French vermouths I like include: Dolin Dry is the best. Noilly Pray is nice too (but sweeter) and Martini Extra Dry is perfectly OK (quite steely and herbal).
🏛️ ITALIAN VERMOUTH
This is the sweeter, spicer, caramel-coloured in the Torino style, sometimes known as sweet vermouth or red/rouge/rojo/rosso vermouth. Italians, as a general rule, do it better.
Italian vermouths I like include: Martini Rosso is absolutely fine. Dolin Rouge is really good despite being French. Cucielo Rosso Vermouth di Torino and Antica Formula are both classy steps up.
A non-negotiable position for me: Campari is a permanent member in my cabinet thanks to its starring role in the Negroni, the Americano, the Jungle Bird and the true Spritz. There are paler substitutes (like Aperol) and interesting alternatives (like Fernet-Branca) but why mess?
Camparis I like include: Campari. Duh. There are me-too products called things like ‘Italian aperitif bitters’ but as with Coke, I’d stick with the real thing.
So much power in such a small bottle. Bitters is simply the single most useful ingredient you can own. A true “cocktail” is spirit + sugar + water + bitters. And it’s only going to set you back a tenner.
Bitters I like include: Angostura Bitters is basically the only choice. But I’d also recommend Bitter Truth Travellers’ Set if you’re interested in exploring further - a useful gift set of five styles of bitters, including orange bitters and New Orleans-style bitters.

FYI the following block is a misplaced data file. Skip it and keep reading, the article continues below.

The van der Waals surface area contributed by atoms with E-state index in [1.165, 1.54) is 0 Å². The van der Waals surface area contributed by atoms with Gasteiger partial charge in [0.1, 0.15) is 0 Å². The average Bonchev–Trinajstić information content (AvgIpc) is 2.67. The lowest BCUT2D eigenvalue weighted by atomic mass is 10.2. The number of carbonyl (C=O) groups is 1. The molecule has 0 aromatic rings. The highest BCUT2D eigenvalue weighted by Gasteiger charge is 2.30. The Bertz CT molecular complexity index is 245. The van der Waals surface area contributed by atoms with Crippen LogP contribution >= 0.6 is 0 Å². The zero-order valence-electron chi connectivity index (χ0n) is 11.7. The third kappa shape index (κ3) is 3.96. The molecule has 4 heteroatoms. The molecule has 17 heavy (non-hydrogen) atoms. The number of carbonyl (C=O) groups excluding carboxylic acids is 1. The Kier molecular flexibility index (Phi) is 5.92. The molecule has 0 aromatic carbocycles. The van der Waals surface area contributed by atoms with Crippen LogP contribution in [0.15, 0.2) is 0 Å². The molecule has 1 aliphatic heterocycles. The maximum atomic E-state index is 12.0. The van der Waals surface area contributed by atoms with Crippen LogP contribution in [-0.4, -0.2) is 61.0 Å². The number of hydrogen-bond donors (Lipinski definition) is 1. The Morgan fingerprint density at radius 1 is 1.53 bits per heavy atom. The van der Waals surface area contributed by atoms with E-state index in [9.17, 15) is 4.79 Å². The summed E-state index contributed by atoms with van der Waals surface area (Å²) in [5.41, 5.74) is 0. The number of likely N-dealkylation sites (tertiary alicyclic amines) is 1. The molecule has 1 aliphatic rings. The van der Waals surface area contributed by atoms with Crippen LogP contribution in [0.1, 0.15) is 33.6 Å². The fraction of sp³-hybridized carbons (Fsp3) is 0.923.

🌴 LIGHT RUM
Aka white rum. A party essential and now that parties are illegal - party substitute? No need to spend more than £25 but it’s well worth looking beyond the usual supermarket suspects (i.e. Bacardi) for something a bit more floral and flavoursome.
Light rums I like include: Havana Club 3-anos from Cuba is good but El Dorado 3 Years and Flor de Caña Extra Seco are heavenly. Doolys if you feel like splashing out. Bacardi Carta Blanca if it’s all you can find.
🏴☠️ DARK RUM
Rum is a world unto itself, so much range and variety, from light, honeyish Puerto Rican golden rums to your dark, brooding Jamaian rums with everything in between. Always worth getting more bottles in! Try subbing for bourbon in Old Fashioneds or Manhattans; create a tropical symphony with extra liqueurs, syrups and fruits as you like; or master a traditional Rum Punch (soooo much better than mulled wine). Approach spiced rums with caution.
Dark rums I like include: Mount Gay 1703 Eclipse is a great all-rounder. So is Appleton’s 8-Year Old Reserve Rum, a fine example of the darker Jamaican style (everything from Appleton’s is pretty good). Flor de Caña, El Dorado, Chairman’s Reserve, Diplomatico and Plantation are reliable distilleries; Foursquare is second-to-none. If in doubt, go for Barbados.